May Blossom

May blossom

I hadn’t realised until recently just how short flowering seasons are. Snowdrops, Daffodils, Blackthorn. We’re just spent three weeks away. Before leaving, the Bluebells were only just beginning to carpet the woods, now they’re past their sell-by date and going to seed.

Appropriately towards the end of May, the May or Hawthorn tree has burst into a profusion of white, or slightly pinkish, blossom which scent is both powerful and penetrating.

It used to be said that this scent is the scent of death. Old historical writers have related that the smell of the May flower was distinctly like the sickening odour perceptible in London when the Great Plague was raging there. Hence, presumably, the association of the May blossom and death. There was a firm superstition that the flowers should not be brought into the house, with the prediction:

Who bringeth ye May-flower into the hall, Evil to him shall aye befall.

But there is some science behind this association with death. The hawthorn’s smell contains triethylamine which is also one of the first chemicals produced when living tissue starts to decay1Mabey, Richard. “Flora Britannica”. Reed International Books Ltd. 1996. ISBN 1 85619 377 2..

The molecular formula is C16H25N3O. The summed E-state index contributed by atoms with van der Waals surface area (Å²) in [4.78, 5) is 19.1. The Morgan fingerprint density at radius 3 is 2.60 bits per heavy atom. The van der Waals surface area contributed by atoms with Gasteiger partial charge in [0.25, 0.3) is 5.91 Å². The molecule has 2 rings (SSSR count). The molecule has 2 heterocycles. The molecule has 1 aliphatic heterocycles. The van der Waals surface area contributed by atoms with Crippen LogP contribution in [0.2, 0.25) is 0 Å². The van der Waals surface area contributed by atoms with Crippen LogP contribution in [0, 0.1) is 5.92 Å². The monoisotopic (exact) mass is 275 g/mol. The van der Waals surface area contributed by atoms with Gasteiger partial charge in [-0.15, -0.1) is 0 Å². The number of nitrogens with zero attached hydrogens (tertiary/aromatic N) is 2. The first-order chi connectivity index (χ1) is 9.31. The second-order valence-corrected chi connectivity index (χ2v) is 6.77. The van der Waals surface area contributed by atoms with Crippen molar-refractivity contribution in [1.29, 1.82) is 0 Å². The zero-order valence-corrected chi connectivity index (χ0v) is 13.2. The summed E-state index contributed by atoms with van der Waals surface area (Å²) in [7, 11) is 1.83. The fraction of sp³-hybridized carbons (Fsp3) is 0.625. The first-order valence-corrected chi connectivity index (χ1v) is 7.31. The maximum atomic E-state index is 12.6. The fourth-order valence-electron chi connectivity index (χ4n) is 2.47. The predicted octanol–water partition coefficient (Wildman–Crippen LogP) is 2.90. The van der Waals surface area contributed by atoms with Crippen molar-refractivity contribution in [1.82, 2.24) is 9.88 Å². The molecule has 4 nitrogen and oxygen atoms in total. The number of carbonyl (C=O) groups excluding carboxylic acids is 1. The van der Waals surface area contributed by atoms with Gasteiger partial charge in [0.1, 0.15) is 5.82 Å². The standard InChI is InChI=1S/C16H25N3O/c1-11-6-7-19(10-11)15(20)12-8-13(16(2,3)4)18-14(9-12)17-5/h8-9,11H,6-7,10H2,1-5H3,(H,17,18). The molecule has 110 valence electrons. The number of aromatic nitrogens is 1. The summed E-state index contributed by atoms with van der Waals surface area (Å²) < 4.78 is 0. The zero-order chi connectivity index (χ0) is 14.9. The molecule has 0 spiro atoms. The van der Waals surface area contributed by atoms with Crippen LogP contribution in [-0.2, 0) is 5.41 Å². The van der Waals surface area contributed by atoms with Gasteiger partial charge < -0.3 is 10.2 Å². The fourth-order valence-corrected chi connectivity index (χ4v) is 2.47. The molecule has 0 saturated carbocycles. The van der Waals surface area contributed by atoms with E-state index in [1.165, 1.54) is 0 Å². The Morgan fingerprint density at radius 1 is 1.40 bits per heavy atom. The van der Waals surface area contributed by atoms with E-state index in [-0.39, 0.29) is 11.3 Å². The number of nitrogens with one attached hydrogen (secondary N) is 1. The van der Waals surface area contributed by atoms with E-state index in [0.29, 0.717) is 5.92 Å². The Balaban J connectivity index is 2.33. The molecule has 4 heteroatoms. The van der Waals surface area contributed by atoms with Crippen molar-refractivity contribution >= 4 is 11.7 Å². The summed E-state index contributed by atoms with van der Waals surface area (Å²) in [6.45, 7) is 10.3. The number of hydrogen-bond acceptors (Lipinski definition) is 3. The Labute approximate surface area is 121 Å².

Yet May flowers are a symbol of rejoicing that summer is truly here in May poles and May garlands, and the decorations of Jacks-in-the Green and Green Georges. And the old saying:

Cast ne’er a clout ere May is out.

undoubtably refers to the flowers, not the month.

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    Mabey, Richard. “Flora Britannica”. Reed International Books Ltd. 1996. ISBN 1 85619 377 2.

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